Case Study: Why Do Hackers Target Email?

5 months ago

Email became a popular form of communication in the 1990s, it has also become an incredibly essential part of day-to-day business communication. Cyber criminals over the last three decades have exploited the popularity and dependence on email communication by creating socially engineered phishing and malware campaigns. Email remains one of the most common routes for cyber criminals to attack businesses; this is because phishing emails rely on human error. It takes just one employee mistakenly clicking a malicious link within an email to potentially lead to a whole organisation being compromised. 

So, if email is so susceptible to phishing, why do we continue to use it? Despite the sophistication of email spam filtering services, email attacks are constantly being reinvented and finding new ways of portraying legitimacy. For example, Barracuda Networks reported that there was a 667% spike in the number of Coronavirus related phishing attacks earlier this year. This is just one-way cyber criminals evolve their campaigns to play on people’s fears and can be mistaken for legitimate emails. Today, we take a deeper look at why hackers still target email and what you can do to be vigilant. 

Emails can appear legitimate 

A successful email attack will usually impersonate someone you know, a business, a service, or a government institution. It is incredibly easy to impersonate a person or an entity through email by just including some seemingly legitimate factors such as a domain name and logo. Email spoofing campaigns have been a popular phishing tactic over the last year. An attacker will compromise a person’s email account generally without their knowledge. They can then send messages to colleagues and friends pretending to be that person. Since the receiver assumes said person is a trusted sender, they will not scrutinise this message as closely as other emails.  

Email spoofing was especially prominent during the months where most people worked from home during the Coronavirus lock-downs. You can read more about Account Takeover (ATO) attacks here.

Inadequate security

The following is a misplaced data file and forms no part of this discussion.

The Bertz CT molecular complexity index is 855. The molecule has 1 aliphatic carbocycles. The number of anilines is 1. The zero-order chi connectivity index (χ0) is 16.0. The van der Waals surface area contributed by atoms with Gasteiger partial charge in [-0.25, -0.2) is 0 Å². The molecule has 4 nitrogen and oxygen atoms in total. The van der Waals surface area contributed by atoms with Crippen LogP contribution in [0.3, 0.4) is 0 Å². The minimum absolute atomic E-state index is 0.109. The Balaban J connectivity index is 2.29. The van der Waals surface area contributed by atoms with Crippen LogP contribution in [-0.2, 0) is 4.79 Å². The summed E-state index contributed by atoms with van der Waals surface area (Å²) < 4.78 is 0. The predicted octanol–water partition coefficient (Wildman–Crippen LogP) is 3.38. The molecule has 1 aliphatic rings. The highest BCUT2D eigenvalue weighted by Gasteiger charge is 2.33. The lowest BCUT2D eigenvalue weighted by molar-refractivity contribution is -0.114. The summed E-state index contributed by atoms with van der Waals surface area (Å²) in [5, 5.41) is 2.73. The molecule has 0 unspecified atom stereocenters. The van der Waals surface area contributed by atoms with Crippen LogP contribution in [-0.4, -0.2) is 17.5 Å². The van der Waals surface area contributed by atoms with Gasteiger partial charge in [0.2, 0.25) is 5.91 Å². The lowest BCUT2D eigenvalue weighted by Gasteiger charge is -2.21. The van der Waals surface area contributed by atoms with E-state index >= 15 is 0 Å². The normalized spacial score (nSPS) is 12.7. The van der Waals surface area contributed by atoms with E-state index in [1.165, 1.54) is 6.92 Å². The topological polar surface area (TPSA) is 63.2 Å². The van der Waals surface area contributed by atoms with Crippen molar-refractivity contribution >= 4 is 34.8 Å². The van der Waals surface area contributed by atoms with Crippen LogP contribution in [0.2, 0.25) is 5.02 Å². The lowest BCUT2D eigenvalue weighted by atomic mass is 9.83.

Investing in Managed Services helps protect your businesses against security threats such as malicious email campaigns. This is achieved through a strategic, sophisticated security suite. This includes things such as top of line spam filtering and Next Gen Anti-Virus. Read more about Sentinel One here). 

Hackers rely on businesses whose email accounts aren’t protected by spam filtering and other security measures. Having inadequate security means your entire organisation could be compromised if someone were to fall victim to a phishing attack. 

Human error 

According to the UK Information Commissioner’s Office, 90% of data breaches occur due to human error. Hackers target email because they rely on recipients not knowing about cyber security or scrutinising the emails they receive.  

Mimecast conducted a phishing attack simulation with a 6,500 person organisation that did not provide cyber security awareness training. The study showed that 500 users clicked the malicious phishing link in under a second. Whilst this is worrying, if employees are given cyber security awareness training, they may be less likely to unwittingly open malicious links or fall victims to other attacks. 

Email still plays an important role in day-to-day business communication. While hackers are constantly evolving their malicious campaigns, there are steps to pro-actively safeguard your business. Investing in Managed IT Services adds an important layer of security to safeguard your business and your team. Another step to better security is recognising that human error is the weakest link in the chain of cyber security. This can be made less severe with regular awareness training and education. 

If you have any security concerns call Milnsbridge today on 1300 300 293

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